Amazon’s self-driving vehicles unit Zoox will start testing autonomous cars in Seattle, bringing the robotaxi maker closer to its parent company and a pool of engineers it sees as key to launching commercially.

Foster City, California-based Zoox will deploy a fleet of Toyota Highlander vehicles retrofitted with its sensor technology and autonomous-driving software. The company hopes Seattle’s climate will help prepare its technology to drive in a wider range of environments. Currently, Zoox is testing vehicles in the comparatively drier climes of Las Vegas, San Francisco and its Bay Area hometown. Zoox will also open an office in Seattle next year.

“Seattle is not a hot spot of autonomous vehicle engineering yet. But it’s absolutely a hotbed of computer scientists in general,” Jesse Levinson, Zoox co-founder and chief technology officer, said in an interview. “Seattle’s weather is also a big reason, to put the Zoox vehicle through inclement weather testing and see how water impacts the sensors.”

A growing number of autonomous-technology startups are expanding their testing outside of the Bay Area, long a locus of activity for the nascent industry. Like Zoox, many are looking to create fleets of robotaxis. General Motors plans to manufacture an autonomous vehicle called the Origin. The Detroit auto giant says it hoped to start charging for rides as soon as next year and aims to reach $50 billion in revenue, Bloomberg reported earlier this month.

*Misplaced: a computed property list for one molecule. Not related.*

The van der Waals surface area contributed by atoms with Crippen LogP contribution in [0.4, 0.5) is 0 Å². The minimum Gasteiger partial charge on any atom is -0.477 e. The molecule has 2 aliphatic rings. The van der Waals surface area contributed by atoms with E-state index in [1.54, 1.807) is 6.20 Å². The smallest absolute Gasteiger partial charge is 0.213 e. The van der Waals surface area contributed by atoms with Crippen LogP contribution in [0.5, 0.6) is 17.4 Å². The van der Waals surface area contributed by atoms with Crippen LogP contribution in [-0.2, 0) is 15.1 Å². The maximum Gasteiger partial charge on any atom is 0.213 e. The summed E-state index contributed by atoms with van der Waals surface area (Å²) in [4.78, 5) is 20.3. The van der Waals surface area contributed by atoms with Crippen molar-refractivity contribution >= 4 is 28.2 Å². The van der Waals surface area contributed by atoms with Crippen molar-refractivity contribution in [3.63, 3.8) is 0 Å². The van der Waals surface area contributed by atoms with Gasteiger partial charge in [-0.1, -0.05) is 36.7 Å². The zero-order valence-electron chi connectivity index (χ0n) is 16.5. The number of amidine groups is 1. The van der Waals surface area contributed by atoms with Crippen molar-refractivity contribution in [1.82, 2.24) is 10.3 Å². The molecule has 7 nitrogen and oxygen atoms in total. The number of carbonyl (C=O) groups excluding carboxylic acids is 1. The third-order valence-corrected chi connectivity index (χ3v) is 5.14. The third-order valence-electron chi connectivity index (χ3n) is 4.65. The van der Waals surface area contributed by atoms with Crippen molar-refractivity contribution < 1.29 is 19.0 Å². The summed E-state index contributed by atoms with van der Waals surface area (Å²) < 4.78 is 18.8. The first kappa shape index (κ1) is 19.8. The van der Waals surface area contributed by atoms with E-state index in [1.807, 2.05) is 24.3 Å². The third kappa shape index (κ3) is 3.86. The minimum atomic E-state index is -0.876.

Zoox assembles its vehicles at a small production facility in Fremont, California. The bug-eyed machines have no steering wheel or pedals and can carry four passengers, facing one another from two seats.

Currently Zoox is testing only the retrofitted Toyotas on public roads and declined to reveal when its own self-driving vehicle will be deployed in the wild or when it will launch a commercial service.


Amazon announced in June 2020 that it was acquiring Zoox for an undisclosed sum. Levinson said that the e-commerce giant has since been relatively hands-off, echoing its approach with such subsidiaries as video doorbell maker Ring and Whole Foods Market. 

“While we are very independent from Amazon and operate separately, especially with COVID ramping down, we do look forward to spending time with folks up there,” Levinson said.

The company has secured all of the relevant regulatory approvals to test in Seattle and the state of Washington, he said.